Ottawa Honey House

Know your honey

Feel your imaginary antennae

You can probably identify with many aspects of bee life; the daily routine, enjoying honey, caring for family members. You can also probably imagine what it would be like to physically be a bee; flying, stinging, having a proboscis instead of a tongue or segmented eyes instead of eyeballs.

Antennae, however, are outside of our realm of experience as we humans don’t have any appendage that does what antennae do. In order to be able to imagine what antennae feel like we need to have an understanding of what antennae are and what they do for a bee. They are so much more than physical forehead protrusions; antennae are a sensory powerhouse that provides the bee with reams of information about their environment, their community and even their flight speed.


Fig 1. Close-up of a bee’s head by Sam Droege

The following definitions might be tedious to learn but they’ll help with explaining the different things that these parts do. The stick-like part of the antenna closest to the head is called the scape. The bendy “elbow” part of the antenna is called the pedicel and the longer stick-like part of the antenna farthest away from the head is called the flagellum.

The flagellum can act as touch sensors which allow the bee to explore the texture of a surface. It is also the most chemically sensitive part of the antennae as it’s able to “smell” minute traces of airborne chemicals (eg. CO2) and “taste” the surfaces it touches. The flagellum is also able to detect temperature and humidity which is important as the bees often have to work to keep the hive’s interior in a zone compatible with rearing brood1.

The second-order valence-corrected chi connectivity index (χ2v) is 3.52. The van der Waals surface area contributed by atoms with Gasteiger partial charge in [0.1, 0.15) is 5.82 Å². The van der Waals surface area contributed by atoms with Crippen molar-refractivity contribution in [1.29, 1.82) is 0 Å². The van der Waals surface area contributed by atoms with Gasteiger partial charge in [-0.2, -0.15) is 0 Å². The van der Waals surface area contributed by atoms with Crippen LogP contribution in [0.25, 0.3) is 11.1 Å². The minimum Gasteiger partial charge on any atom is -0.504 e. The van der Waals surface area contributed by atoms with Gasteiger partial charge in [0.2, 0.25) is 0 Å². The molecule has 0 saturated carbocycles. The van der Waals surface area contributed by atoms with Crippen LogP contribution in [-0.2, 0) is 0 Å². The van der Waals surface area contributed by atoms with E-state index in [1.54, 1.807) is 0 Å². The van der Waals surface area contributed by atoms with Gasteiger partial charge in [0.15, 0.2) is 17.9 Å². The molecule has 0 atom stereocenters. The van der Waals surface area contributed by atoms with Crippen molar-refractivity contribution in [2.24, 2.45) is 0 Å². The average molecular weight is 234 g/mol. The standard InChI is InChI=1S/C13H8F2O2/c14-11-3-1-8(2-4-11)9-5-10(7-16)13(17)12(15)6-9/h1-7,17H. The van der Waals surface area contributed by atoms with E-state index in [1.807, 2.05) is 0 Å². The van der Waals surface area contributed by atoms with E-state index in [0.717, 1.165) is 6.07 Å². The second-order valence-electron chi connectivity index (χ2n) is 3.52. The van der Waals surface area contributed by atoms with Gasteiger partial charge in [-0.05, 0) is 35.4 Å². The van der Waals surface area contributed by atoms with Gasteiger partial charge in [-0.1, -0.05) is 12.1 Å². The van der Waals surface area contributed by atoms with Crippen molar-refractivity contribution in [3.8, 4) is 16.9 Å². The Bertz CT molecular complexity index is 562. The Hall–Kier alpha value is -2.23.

The pedicel contains something called the Johnston’s organ; a ring of sensory cells connected to a microscopic membrane stretched between the pedicel and flagellum. When sound waves hit the flagellum they cause vibrations in this membrane which are then captured by the sensory cells and perceived by the bee as sounds. Unlike us humans bees wear their ear drums on the outside.


Fig 2. Research bee with one antenna, photo by E. Rigosi

There is a section of a bees brain, the Antennal Lobes, which is devoted to processing information from the antennae. Researchers discovered, however, that bees have a “side preference” and tend to use their right antenna more effectively than their left. The first time it was documented was in a study where bees showed an improvement in their ability to respond to odours when trained through their right antenna over their left antenna2. A more recent study has shown that bees depend on their right antenna when interacting socially with other bees3.


Fig 3. First feeding, photo by Alex Wild

Maybe you won’t be able to imagine the experience of having antennae waggling from your forehead but maybe you’ll have a new found appreciation for the rich complexity that makes bees such amazing creatures.

1. University of Illinois Bee Anatomy website
2. Lateralization of ofaction in the honeybees Apis mellifera by Letzkus P. et al., 2006, Current Biology 16
From Antenna to Antenna: Lateral Shift of Olfactory Memory Recall by Honeybees by Rogers L. and Vallortigara G., 2008,  PLoS ONE 3(6)

3. A right antenna for social behaviour in honeybees by Rogers L. et al., 2013, Scientific Reports 3

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This entry was posted on February 4, 2014 by in Bee Research, Bee Trivia and tagged , , , .




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